Swim in a Lake!

The weather is heating up here in the San Francisco East Bay.  Take a break from the local swimming pool, and cool off in a nearby lake instead.

Del Valle Regional Park in Livermore has two swimming areas, East Beach and West Beach.  Swimming is free, but there is a $6.00/vehicle park entry fee.

Is Livermore a bit too much of a drive for you?  Check out a lake closer to your home, all managed by the East Bay Regional Park District (EBRP)…

For hours and entry fees, visit the EBRP swimming page:  www.ebparks.org/activities/swimming


  1. I remember some fun times swimming in lakes when I was a child. It is a nice change of pace.


    1. A Nature Mom says:

      There’s something about swimming someplace with sand underneath your feet and a pretty view. It’s a very different experience from a swimming pool.


  2. Dina says:

    I’d love to jump in!

    Have a great weekend



  3. Jody says:

    Good reminder! We recently went swimming at Lea Lake in Bottomless Lakes State Park, NM. We made sure to first consult the lifeguards about the water quality.


    1. A Nature Mom says:

      Good policy to incorporate!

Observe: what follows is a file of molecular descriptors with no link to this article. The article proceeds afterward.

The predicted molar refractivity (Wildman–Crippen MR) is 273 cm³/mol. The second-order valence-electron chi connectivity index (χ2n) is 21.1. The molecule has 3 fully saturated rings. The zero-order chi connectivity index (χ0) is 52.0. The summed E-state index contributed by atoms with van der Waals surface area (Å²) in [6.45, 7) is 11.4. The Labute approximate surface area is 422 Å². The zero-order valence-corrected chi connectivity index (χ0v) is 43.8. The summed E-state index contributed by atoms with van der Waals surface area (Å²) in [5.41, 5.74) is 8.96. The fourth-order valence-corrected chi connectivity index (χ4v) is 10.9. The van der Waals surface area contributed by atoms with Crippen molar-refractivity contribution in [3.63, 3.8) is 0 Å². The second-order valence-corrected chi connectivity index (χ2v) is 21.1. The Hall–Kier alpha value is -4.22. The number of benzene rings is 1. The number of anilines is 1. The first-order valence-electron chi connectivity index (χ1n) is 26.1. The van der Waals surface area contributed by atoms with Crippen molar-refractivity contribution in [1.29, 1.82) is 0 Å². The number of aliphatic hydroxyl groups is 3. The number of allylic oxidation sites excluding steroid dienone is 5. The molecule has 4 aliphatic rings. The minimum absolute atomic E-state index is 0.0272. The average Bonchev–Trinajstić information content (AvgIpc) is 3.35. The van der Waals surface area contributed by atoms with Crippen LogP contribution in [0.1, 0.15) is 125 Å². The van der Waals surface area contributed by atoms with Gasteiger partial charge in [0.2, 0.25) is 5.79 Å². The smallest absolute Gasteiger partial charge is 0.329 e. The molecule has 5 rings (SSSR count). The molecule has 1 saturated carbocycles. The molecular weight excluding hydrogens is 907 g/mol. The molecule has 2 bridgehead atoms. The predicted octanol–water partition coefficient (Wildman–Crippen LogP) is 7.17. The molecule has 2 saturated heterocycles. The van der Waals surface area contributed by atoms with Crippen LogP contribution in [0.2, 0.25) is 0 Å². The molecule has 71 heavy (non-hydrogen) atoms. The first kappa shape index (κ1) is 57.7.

4. P Cavagnaro says:

    Hi Linda, I agree that Del Valle and Shadow Cliffs are great local places to visit and explore; however, the water quality this summer has been terrible. Not especially safe for swimming with little ones. You can check the current water testing: http://www.ebparks.org/Assets/_Nav_Categories/Stewardship_Resources/Weekly_Water_Test_Results/Shadow+Cliffs+-+Water+Quality+Conditions.pdf


    1. A Nature Mom says:

      I’m ALWAYS skeptical of the quality of water in a natural water-source, even if the stats say it’s OK (grew up backpacking in the Sierras, where things would appear fresh and clean, and was taught at an early age NEVER to drink the fresh water). You make a good point… we asked the kids we were with to keep their heads out of the water while there. They had an awesome time splashing around anyways! It’s so shallow in the roped off area, they can wade out about twenty yards, without putting their heads under!


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